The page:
The science and technology related to genetics and genomics are moving forward rapidly. Genomics will change medicine by: creating a fundamental understanding of the biology of many diseases, even many "non-genetic" ones; leading to defining disorders by biology of causation, rather than by symptoms; and providing knowledge of individual genetic predispositions via microarray and other technologies. Genomics will help enable health care providers to treat patients based as the biological individuals they each are.

The family history is a tool we have readily available to personalize medicine now. The U.S. Surgeon General's Family History Initiative encourages individuals and families to talk about their family medical histories and record information to share with their health care providers.

In anticipation of the increased use of genomics in health care, the Genetic Information Non-Discrimination Act (GINA) is currently being considered in Congress, and President Bush has indicated he would sign such legislation if it reached his desk. If enacted, GINA would limit health insurers' and employers' access to, and use of, genetic information.

Accreditation Review Commission on Education for the Physician Assistant (ARC-PA) - John McCarty

The Accreditation Review Commission on Education for the Physician Assistant (ARC-PA) protects the interest of the public and the Physician Assistant profession by defining the standards for Physician Assistant education and evaluating Physician Assistant educational programs within the territorial United States to ensure their compliance with those standards. ARC-PA became a free standing body in 2001. There are currently 136 accredited programs.

The Standards for Physician Assistant Education outline the requirements for an accreditation of programs. The standards are competency based and have specificity regarding curriculum requirements, but do not prescribe a specific academic degree. The current standards were revised in 2006 and include a requirement for instruction in genetic and molecular mechanisms of health and disease.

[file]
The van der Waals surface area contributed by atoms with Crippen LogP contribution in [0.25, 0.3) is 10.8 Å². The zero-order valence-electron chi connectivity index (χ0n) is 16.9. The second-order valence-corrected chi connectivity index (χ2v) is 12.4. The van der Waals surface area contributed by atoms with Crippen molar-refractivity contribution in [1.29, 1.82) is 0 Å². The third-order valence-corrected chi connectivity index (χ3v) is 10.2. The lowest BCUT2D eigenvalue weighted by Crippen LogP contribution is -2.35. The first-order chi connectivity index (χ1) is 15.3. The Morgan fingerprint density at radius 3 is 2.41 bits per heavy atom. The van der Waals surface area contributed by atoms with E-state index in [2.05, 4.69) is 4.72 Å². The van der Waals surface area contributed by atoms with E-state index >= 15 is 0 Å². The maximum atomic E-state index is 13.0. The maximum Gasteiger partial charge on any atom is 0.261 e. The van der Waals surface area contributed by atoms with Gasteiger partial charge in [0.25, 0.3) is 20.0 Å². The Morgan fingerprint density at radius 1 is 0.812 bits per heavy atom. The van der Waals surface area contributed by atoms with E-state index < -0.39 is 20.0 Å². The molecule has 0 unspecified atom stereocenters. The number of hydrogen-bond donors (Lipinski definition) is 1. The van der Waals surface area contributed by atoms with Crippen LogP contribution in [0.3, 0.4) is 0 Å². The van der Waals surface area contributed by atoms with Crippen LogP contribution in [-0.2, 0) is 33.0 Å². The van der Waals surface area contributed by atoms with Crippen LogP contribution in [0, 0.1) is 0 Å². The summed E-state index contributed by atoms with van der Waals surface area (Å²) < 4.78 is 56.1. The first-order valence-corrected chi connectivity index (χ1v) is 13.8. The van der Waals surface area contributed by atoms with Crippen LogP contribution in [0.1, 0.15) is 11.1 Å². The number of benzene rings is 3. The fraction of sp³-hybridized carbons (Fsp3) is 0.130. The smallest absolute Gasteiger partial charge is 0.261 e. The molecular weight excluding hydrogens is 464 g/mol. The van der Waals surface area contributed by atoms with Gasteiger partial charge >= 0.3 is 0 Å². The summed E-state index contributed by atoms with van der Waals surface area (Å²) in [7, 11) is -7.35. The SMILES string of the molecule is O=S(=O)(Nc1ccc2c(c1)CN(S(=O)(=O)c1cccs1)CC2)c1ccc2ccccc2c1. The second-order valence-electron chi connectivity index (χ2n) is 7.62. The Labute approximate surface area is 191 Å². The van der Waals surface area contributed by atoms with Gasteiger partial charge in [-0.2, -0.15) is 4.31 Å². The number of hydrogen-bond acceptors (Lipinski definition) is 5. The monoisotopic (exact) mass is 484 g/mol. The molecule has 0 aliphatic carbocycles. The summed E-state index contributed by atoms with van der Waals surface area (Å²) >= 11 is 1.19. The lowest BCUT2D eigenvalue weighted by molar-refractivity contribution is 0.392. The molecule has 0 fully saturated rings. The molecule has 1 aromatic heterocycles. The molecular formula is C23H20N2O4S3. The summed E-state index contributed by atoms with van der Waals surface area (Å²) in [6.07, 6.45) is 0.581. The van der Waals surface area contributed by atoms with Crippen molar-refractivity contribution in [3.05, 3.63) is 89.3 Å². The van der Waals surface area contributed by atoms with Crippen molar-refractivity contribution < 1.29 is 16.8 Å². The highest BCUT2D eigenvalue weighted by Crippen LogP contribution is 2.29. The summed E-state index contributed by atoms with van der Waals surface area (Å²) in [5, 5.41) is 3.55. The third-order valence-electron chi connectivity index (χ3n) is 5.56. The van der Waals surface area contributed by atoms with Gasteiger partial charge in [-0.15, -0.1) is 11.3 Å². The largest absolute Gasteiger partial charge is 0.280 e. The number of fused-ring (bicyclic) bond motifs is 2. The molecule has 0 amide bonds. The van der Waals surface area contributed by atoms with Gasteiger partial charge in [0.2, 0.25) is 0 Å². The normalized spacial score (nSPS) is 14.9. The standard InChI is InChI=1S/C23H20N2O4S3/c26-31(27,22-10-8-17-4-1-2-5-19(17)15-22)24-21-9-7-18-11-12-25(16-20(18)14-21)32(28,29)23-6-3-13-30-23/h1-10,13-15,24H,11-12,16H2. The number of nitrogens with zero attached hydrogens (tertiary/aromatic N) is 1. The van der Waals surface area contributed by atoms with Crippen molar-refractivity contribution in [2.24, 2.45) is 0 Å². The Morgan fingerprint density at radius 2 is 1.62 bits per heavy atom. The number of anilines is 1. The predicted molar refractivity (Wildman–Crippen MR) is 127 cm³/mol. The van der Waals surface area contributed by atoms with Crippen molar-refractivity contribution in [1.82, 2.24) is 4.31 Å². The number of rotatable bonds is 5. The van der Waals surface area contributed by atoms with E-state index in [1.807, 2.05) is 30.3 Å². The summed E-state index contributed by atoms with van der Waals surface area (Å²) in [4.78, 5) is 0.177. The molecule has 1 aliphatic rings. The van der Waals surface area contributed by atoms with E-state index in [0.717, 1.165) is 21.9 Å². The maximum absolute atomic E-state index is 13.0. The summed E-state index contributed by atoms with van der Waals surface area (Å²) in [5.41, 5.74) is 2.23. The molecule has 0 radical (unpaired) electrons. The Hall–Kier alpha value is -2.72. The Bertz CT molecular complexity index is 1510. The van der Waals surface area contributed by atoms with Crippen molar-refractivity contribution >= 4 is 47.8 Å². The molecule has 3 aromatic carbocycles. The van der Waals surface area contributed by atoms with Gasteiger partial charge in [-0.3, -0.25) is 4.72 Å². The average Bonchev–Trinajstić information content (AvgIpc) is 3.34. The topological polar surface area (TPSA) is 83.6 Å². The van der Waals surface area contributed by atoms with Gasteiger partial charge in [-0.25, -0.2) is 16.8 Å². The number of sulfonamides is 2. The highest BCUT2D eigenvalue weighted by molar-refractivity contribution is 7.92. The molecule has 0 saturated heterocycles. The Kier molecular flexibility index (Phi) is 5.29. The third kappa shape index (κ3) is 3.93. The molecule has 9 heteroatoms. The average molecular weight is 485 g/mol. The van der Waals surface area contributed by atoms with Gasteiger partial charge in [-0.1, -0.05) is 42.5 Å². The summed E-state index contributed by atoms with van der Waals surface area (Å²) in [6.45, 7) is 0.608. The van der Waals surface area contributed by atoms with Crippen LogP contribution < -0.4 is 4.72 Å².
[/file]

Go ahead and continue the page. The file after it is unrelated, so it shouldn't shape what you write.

Physician Assistant Education Association (PAEA) - Anita Duhl Glicken, MSW and Connie Goldgar, PA-C, M.S.

The purpose of the Physician Assistant Education Association (PAEA) is to improve quality of healthcare for all patients by fostering excellence in Physician Assistant education. PAEA represents the 136 accredited Physician Assistant educational programs and provides services for the 1,500 faculty and staff who run them.

Physician Assistant programs average 26 months in length with one year of clinical training and one year of didactic training. Advances in genetics, as well as other areas of medicine, are leading to new demands on practicing Physician Assistants. PAEA recently conducted a survey of Physician Assistant programs to gather data that might assist in developing specific genetics competencies, genetics curricula, and curricular delivery methods for Physician Assistants and Physician Assistant educators. The Web-based survey consisted of 18 questions. One-hundred out of the then 134 existing programs responded to the survey (~75 percent).